Hoeven Asks for FEMA Rule Change to Allow Permanent Levees on Bought-Out Land, Will Introduce Legislation to Modify Current Policy
Senator Also Asks for Push on Presidential Disaster Declaration as River Crest Nears
WASHINGTON, D.C. – Sen. John Hoeven in a meeting today asked Federal Emergency Management Agency (FEMA) Administrator Craig Fugate to work with him to change a current FEMA rule that disallows the construction of permanent levees on flooded lands bought out by the agency. Because FEMA says it may not be able to alter the rule administratively, Hoeven said he will offer legislation in the U.S. Senate that would give FEMA the statutory authority to approve the construction of permanent dikes under circumstances where it would be more cost effective and sensible to do so.
“We can better protect lives and property in the Red River Valley, and at the same time save taxpayer dollars by allowing for the kind of common-sense solution permanent diking would provide,” Hoeven said. “Although the existing rule may make sense in some instances, but in other cases, it makes no sense to build temporary dikes and tear them down every year in places like Fargo, where a flat topography makes permanent dikes a sensible solution to chronic flooding. FEMA needs the flexibility to do what is both cost-effective and sensible to protect people, and property.”
The FEMA rule prohibits the building of structures and development in areas that are likely to flood, in which case natural drainage and a greenway makes sense to avoid further emergency measures. In the case of Cass County, the City of Fargo and other municipalities along the Red River where homes are already at risk, permanent diking is a less expensive alternative to temporary annual mitigation.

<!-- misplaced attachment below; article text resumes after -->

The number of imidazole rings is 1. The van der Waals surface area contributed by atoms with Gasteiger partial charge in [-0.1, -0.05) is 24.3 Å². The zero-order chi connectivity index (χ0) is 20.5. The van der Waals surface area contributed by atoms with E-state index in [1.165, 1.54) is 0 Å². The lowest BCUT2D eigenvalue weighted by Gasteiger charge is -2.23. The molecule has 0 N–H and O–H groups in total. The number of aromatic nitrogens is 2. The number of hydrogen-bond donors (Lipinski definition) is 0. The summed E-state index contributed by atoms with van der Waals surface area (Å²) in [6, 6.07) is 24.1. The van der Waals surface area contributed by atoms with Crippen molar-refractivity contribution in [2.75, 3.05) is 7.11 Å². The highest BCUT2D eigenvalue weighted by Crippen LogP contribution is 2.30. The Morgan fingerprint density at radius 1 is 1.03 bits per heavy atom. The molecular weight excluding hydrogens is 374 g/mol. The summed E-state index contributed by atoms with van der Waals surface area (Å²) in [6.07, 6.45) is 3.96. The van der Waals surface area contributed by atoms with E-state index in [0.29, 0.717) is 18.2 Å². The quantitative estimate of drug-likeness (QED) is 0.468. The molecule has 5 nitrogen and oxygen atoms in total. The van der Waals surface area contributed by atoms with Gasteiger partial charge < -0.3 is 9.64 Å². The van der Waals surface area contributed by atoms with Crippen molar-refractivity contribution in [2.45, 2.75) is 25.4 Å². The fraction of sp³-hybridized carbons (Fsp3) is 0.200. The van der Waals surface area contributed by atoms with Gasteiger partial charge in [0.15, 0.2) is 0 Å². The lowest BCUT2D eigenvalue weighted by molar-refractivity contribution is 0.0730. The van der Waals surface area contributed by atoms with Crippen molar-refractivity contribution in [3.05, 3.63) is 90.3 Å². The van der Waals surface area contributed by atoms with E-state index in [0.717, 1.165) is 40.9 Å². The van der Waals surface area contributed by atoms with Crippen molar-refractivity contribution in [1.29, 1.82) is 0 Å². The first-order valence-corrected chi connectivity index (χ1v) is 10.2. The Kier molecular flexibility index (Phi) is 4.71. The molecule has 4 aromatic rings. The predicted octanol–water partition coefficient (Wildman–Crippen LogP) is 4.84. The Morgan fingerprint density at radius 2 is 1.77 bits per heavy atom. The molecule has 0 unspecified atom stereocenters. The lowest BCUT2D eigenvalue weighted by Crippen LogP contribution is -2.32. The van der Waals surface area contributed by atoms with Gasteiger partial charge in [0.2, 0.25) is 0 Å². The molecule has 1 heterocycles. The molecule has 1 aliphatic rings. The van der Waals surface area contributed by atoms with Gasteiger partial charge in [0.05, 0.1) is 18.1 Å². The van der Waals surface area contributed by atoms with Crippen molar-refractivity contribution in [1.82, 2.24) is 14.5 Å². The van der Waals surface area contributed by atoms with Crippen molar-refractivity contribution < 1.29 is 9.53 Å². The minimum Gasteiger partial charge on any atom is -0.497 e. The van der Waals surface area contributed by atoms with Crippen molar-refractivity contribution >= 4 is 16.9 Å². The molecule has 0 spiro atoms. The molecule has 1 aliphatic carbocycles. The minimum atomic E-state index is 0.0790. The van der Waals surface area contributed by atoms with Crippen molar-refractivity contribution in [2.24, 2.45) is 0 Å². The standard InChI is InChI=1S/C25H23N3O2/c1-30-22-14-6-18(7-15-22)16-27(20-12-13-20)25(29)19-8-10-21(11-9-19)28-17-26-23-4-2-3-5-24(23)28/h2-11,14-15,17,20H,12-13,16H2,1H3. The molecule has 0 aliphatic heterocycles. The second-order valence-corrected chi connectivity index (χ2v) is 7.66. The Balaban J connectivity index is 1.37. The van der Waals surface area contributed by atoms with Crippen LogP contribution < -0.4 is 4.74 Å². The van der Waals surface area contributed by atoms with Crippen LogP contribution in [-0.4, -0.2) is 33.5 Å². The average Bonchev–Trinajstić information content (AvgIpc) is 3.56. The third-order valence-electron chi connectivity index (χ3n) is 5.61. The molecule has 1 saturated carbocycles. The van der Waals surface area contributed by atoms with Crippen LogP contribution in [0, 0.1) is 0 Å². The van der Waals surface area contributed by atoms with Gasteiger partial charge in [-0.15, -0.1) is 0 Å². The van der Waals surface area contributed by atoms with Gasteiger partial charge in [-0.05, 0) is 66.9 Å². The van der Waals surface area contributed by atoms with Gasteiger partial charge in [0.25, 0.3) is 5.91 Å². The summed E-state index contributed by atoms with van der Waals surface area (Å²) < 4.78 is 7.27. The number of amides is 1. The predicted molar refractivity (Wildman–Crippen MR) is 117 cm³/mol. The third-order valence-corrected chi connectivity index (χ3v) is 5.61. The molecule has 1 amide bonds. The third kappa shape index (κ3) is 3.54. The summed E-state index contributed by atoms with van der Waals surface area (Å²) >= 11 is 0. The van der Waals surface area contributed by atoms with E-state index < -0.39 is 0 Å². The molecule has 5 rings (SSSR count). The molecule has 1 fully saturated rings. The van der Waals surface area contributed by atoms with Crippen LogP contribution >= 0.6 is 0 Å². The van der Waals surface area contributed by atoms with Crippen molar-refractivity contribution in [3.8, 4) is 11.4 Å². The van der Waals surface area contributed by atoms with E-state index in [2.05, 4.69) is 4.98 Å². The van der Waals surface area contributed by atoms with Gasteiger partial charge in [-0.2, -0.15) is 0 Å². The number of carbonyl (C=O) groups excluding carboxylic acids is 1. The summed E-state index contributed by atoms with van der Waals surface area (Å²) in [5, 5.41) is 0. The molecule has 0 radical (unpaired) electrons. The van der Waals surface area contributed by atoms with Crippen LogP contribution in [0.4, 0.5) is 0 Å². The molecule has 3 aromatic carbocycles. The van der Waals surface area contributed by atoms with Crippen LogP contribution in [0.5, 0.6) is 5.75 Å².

During the meeting, Hoeven also asked Fugate to expedite the Presidential Disaster Declaration the state requested in February in response to the likelihood of imminent flooding. The latest National Weather Service forecast expects the Red River to reach 39 feet by next Monday morning. The Administrator said he would again contact the White House and follow up with the Senator.
“Presidential support is vital as the Red River nears its crest, which could come as early as next week,” Hoeven said. “Communities at risk need to know they have the support of the Administration as they work literally day and night to prepare for this year’s flood fight.”
Throughout the early months of this year, the Senator also worked with Fugate to ensure that the state-federal-local plan initiated to address possible flooding in the Red River Valley, the Devils Lake region and other communities is in place, and that the agency can provide the resources the communities need for a successful flood fight. In January, he worked with Fugate to secure $5.8 million of unobligated FEMA Hazard Mitigation Grant funding to help the City of Minnewaukan relocate homes and businesses out of the flood plain.
Hoeven has also been working with other state agencies to coordinate federal resources with state and local efforts to mount an effective flood response this spring. He is working closely with the state agencies, the United States Army Corps of Engineers, and FEMA to coordinate flood preparation efforts across North Dakota.
“As communities across North Dakota work toward preparations for flooding this year, it is essential that we maintain our vigilance,” Hoeven said.
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